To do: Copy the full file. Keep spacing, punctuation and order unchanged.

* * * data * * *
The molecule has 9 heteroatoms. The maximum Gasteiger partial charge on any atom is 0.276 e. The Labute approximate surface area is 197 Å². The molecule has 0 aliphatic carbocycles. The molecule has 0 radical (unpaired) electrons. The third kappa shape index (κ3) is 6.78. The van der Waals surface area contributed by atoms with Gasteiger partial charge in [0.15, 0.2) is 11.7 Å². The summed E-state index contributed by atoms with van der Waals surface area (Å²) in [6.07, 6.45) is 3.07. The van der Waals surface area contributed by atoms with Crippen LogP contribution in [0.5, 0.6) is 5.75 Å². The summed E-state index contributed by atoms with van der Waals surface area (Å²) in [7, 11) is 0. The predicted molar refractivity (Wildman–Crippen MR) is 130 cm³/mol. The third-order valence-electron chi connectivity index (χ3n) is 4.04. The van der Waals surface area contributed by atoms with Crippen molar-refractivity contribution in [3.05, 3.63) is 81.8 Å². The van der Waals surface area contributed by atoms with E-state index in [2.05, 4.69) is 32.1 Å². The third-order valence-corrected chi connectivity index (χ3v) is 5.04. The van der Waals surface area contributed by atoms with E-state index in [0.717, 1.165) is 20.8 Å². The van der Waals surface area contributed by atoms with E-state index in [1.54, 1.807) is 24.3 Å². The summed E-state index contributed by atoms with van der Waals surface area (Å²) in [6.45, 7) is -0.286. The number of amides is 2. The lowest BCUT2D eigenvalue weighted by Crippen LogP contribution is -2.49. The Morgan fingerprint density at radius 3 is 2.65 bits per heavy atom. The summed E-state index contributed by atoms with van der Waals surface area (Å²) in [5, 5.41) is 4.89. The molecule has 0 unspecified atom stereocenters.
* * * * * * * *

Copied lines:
The molecule has 9 heteroatoms. The maximum Gasteiger partial charge on any atom is 0.276 e. The Labute approximate surface area is 197 Å². The molecule has 0 aliphatic carbocycles. The molecule has 0 radical (unpaired) electrons. The third kappa shape index (κ3) is 6.78. The van der Waals surface area contributed by atoms with Gasteiger partial charge in [0.15, 0.2) is 11.7 Å². The summed E-state index contributed by atoms with van der Waals surface area (Å²) in [6.07, 6.45) is 3.07. The van der Waals surface area contributed by atoms with Crippen LogP contribution in [0.5, 0.6) is 5.75 Å². The summed E-state index contributed by atoms with van der Waals surface area (Å²) in [7, 11) is 0. The predicted molar refractivity (Wildman–Crippen MR) is 130 cm³/mol. The third-order valence-electron chi connectivity index (χ3n) is 4.04. The van der Waals surface area contributed by atoms with Crippen molar-refractivity contribution in [3.05, 3.63) is 81.8 Å². The van der Waals surface area contributed by atoms with E-state index in [2.05, 4.69) is 32.1 Å². The third-order valence-corrected chi connectivity index (χ3v) is 5.04. The van der Waals surface area contributed by atoms with E-state index in [0.717, 1.165) is 20.8 Å². The van der Waals surface area contributed by atoms with E-state index in [1.54, 1.807) is 24.3 Å². The summed E-state index contributed by atoms with van der Waals surface area (Å²) in [6.45, 7) is -0.286. The number of amides is 2. The lowest BCUT2D eigenvalue weighted by Crippen LogP contribution is -2.49. The Morgan fingerprint density at radius 3 is 2.65 bits per heavy atom. The summed E-state index contributed by atoms with van der Waals surface area (Å²) in [5, 5.41) is 4.89. The molecule has 0 unspecified atom stereocenters.